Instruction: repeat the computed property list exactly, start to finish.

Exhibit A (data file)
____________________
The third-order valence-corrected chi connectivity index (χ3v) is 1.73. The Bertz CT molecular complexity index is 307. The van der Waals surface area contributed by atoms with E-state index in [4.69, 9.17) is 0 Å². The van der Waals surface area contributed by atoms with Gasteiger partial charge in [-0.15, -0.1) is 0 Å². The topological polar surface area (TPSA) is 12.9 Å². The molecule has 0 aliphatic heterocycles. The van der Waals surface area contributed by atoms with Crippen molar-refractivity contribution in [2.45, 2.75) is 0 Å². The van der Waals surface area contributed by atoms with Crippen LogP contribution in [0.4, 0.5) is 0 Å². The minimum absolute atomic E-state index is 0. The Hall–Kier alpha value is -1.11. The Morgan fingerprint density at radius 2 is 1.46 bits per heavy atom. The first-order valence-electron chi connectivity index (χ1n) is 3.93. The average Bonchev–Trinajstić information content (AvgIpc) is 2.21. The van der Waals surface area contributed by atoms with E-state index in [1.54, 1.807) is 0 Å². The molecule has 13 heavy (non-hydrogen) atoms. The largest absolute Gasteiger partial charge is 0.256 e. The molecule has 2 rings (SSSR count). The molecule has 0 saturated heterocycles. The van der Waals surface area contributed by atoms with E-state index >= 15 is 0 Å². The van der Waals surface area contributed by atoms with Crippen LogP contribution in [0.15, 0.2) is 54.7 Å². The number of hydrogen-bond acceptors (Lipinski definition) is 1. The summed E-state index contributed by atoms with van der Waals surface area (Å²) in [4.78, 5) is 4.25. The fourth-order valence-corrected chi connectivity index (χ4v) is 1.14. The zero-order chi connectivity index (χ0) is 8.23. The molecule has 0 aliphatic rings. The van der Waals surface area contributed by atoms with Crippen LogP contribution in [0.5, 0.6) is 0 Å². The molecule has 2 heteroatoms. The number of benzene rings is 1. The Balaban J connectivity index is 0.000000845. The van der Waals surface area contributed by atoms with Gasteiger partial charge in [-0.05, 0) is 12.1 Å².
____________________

The third-order valence-corrected chi connectivity index (χ3v) is 1.73. The Bertz CT molecular complexity index is 307. The van der Waals surface area contributed by atoms with E-state index in [4.69, 9.17) is 0 Å². The van der Waals surface area contributed by atoms with Gasteiger partial charge in [-0.15, -0.1) is 0 Å². The topological polar surface area (TPSA) is 12.9 Å². The molecule has 0 aliphatic heterocycles. The van der Waals surface area contributed by atoms with Crippen molar-refractivity contribution in [2.45, 2.75) is 0 Å². The van der Waals surface area contributed by atoms with Crippen LogP contribution in [0.4, 0.5) is 0 Å². The minimum absolute atomic E-state index is 0. The Hall–Kier alpha value is -1.11. The Morgan fingerprint density at radius 2 is 1.46 bits per heavy atom. The first-order valence-electron chi connectivity index (χ1n) is 3.93. The average Bonchev–Trinajstić information content (AvgIpc) is 2.21. The van der Waals surface area contributed by atoms with E-state index in [1.54, 1.807) is 0 Å². The molecule has 13 heavy (non-hydrogen) atoms. The largest absolute Gasteiger partial charge is 0.256 e. The molecule has 2 rings (SSSR count). The molecule has 0 saturated heterocycles. The van der Waals surface area contributed by atoms with E-state index >= 15 is 0 Å². The van der Waals surface area contributed by atoms with Crippen LogP contribution in [0.15, 0.2) is 54.7 Å². The number of hydrogen-bond acceptors (Lipinski definition) is 1. The summed E-state index contributed by atoms with van der Waals surface area (Å²) in [4.78, 5) is 4.25. The fourth-order valence-corrected chi connectivity index (χ4v) is 1.14. The zero-order chi connectivity index (χ0) is 8.23. The molecule has 0 aliphatic rings. The van der Waals surface area contributed by atoms with Crippen LogP contribution in [0.5, 0.6) is 0 Å². The molecule has 2 heteroatoms. The number of benzene rings is 1. The Balaban J connectivity index is 0.000000845. The van der Waals surface area contributed by atoms with Gasteiger partial charge in [-0.05, 0) is 12.1 Å².